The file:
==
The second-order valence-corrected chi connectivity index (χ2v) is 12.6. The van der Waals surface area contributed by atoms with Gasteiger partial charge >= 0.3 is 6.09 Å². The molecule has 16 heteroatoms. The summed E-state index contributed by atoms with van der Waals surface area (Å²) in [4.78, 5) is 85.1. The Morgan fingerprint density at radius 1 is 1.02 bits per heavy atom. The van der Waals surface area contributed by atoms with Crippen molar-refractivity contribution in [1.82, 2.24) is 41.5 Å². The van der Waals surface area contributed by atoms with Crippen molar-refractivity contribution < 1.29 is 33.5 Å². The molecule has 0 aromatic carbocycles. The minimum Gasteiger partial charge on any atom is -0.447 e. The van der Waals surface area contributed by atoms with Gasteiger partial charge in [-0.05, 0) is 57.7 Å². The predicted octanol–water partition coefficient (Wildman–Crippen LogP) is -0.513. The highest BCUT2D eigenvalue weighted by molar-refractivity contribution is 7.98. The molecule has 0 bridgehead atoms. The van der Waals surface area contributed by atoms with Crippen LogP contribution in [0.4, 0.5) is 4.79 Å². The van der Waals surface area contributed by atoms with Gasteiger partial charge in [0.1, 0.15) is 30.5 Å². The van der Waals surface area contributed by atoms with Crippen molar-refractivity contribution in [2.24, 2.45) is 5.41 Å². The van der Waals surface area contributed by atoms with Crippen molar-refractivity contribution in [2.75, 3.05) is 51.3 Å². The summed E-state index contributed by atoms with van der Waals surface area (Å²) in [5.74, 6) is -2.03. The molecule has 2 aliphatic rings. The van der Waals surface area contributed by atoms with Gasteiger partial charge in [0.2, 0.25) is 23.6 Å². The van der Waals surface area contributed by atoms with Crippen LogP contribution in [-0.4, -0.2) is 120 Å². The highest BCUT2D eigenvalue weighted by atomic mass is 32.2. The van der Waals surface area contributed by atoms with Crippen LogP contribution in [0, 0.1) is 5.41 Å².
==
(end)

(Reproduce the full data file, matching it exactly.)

The second-order valence-corrected chi connectivity index (χ2v) is 12.6. The van der Waals surface area contributed by atoms with Gasteiger partial charge >= 0.3 is 6.09 Å². The molecule has 16 heteroatoms. The summed E-state index contributed by atoms with van der Waals surface area (Å²) in [4.78, 5) is 85.1. The Morgan fingerprint density at radius 1 is 1.02 bits per heavy atom. The van der Waals surface area contributed by atoms with Crippen molar-refractivity contribution in [1.82, 2.24) is 41.5 Å². The van der Waals surface area contributed by atoms with Crippen molar-refractivity contribution < 1.29 is 33.5 Å². The molecule has 0 aromatic carbocycles. The minimum Gasteiger partial charge on any atom is -0.447 e. The van der Waals surface area contributed by atoms with Gasteiger partial charge in [-0.05, 0) is 57.7 Å². The predicted octanol–water partition coefficient (Wildman–Crippen LogP) is -0.513. The highest BCUT2D eigenvalue weighted by molar-refractivity contribution is 7.98. The molecule has 0 bridgehead atoms. The van der Waals surface area contributed by atoms with Crippen LogP contribution in [0.4, 0.5) is 4.79 Å². The van der Waals surface area contributed by atoms with Gasteiger partial charge in [0.1, 0.15) is 30.5 Å². The van der Waals surface area contributed by atoms with Crippen molar-refractivity contribution in [2.24, 2.45) is 5.41 Å². The van der Waals surface area contributed by atoms with Crippen molar-refractivity contribution in [2.75, 3.05) is 51.3 Å². The summed E-state index contributed by atoms with van der Waals surface area (Å²) in [5.74, 6) is -2.03. The molecule has 2 aliphatic rings. The van der Waals surface area contributed by atoms with Gasteiger partial charge in [0.2, 0.25) is 23.6 Å². The van der Waals surface area contributed by atoms with Crippen LogP contribution in [-0.4, -0.2) is 120 Å². The highest BCUT2D eigenvalue weighted by atomic mass is 32.2. The van der Waals surface area contributed by atoms with Crippen LogP contribution in [0, 0.1) is 5.41 Å².